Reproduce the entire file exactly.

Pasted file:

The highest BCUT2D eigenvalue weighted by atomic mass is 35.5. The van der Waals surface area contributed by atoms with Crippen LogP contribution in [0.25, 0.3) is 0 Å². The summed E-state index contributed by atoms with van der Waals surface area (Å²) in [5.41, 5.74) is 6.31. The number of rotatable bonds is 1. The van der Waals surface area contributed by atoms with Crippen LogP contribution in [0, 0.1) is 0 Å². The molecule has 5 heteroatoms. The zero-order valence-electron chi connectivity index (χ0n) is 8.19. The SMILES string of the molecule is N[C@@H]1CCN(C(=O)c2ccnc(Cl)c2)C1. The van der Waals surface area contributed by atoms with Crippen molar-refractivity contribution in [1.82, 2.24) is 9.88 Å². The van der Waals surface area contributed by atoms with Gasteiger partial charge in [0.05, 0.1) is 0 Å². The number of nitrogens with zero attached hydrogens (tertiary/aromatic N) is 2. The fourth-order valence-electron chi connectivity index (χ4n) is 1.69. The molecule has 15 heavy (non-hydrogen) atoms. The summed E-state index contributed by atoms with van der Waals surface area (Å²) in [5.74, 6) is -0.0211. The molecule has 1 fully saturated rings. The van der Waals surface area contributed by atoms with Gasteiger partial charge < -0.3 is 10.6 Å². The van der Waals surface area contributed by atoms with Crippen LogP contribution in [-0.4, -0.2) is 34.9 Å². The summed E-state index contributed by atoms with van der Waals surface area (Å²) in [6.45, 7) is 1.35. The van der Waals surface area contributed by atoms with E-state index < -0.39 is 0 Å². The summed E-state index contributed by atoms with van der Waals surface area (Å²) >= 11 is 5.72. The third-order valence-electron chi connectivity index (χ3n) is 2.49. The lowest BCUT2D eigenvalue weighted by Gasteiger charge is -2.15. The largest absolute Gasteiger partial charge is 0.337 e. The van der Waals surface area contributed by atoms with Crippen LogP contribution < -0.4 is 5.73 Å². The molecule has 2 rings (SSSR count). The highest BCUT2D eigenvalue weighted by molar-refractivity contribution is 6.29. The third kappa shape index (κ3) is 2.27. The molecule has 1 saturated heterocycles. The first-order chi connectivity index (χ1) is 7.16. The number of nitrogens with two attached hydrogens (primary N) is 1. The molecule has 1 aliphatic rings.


The highest BCUT2D eigenvalue weighted by atomic mass is 35.5. The van der Waals surface area contributed by atoms with Crippen LogP contribution in [0.25, 0.3) is 0 Å². The summed E-state index contributed by atoms with van der Waals surface area (Å²) in [5.41, 5.74) is 6.31. The number of rotatable bonds is 1. The van der Waals surface area contributed by atoms with Crippen LogP contribution in [0, 0.1) is 0 Å². The molecule has 5 heteroatoms. The zero-order valence-electron chi connectivity index (χ0n) is 8.19. The SMILES string of the molecule is N[C@@H]1CCN(C(=O)c2ccnc(Cl)c2)C1. The van der Waals surface area contributed by atoms with Crippen molar-refractivity contribution in [1.82, 2.24) is 9.88 Å². The van der Waals surface area contributed by atoms with Gasteiger partial charge in [0.05, 0.1) is 0 Å². The number of nitrogens with zero attached hydrogens (tertiary/aromatic N) is 2. The fourth-order valence-electron chi connectivity index (χ4n) is 1.69. The molecule has 15 heavy (non-hydrogen) atoms. The summed E-state index contributed by atoms with van der Waals surface area (Å²) in [5.74, 6) is -0.0211. The molecule has 1 fully saturated rings. The van der Waals surface area contributed by atoms with Gasteiger partial charge < -0.3 is 10.6 Å². The van der Waals surface area contributed by atoms with Crippen LogP contribution in [-0.4, -0.2) is 34.9 Å². The summed E-state index contributed by atoms with van der Waals surface area (Å²) in [6.45, 7) is 1.35. The van der Waals surface area contributed by atoms with E-state index < -0.39 is 0 Å². The summed E-state index contributed by atoms with van der Waals surface area (Å²) >= 11 is 5.72. The third-order valence-electron chi connectivity index (χ3n) is 2.49. The lowest BCUT2D eigenvalue weighted by Gasteiger charge is -2.15. The largest absolute Gasteiger partial charge is 0.337 e. The van der Waals surface area contributed by atoms with Crippen LogP contribution < -0.4 is 5.73 Å². The molecule has 2 rings (SSSR count). The highest BCUT2D eigenvalue weighted by molar-refractivity contribution is 6.29. The third kappa shape index (κ3) is 2.27. The molecule has 1 saturated heterocycles. The first-order chi connectivity index (χ1) is 7.16. The number of nitrogens with two attached hydrogens (primary N) is 1. The molecule has 1 aliphatic rings.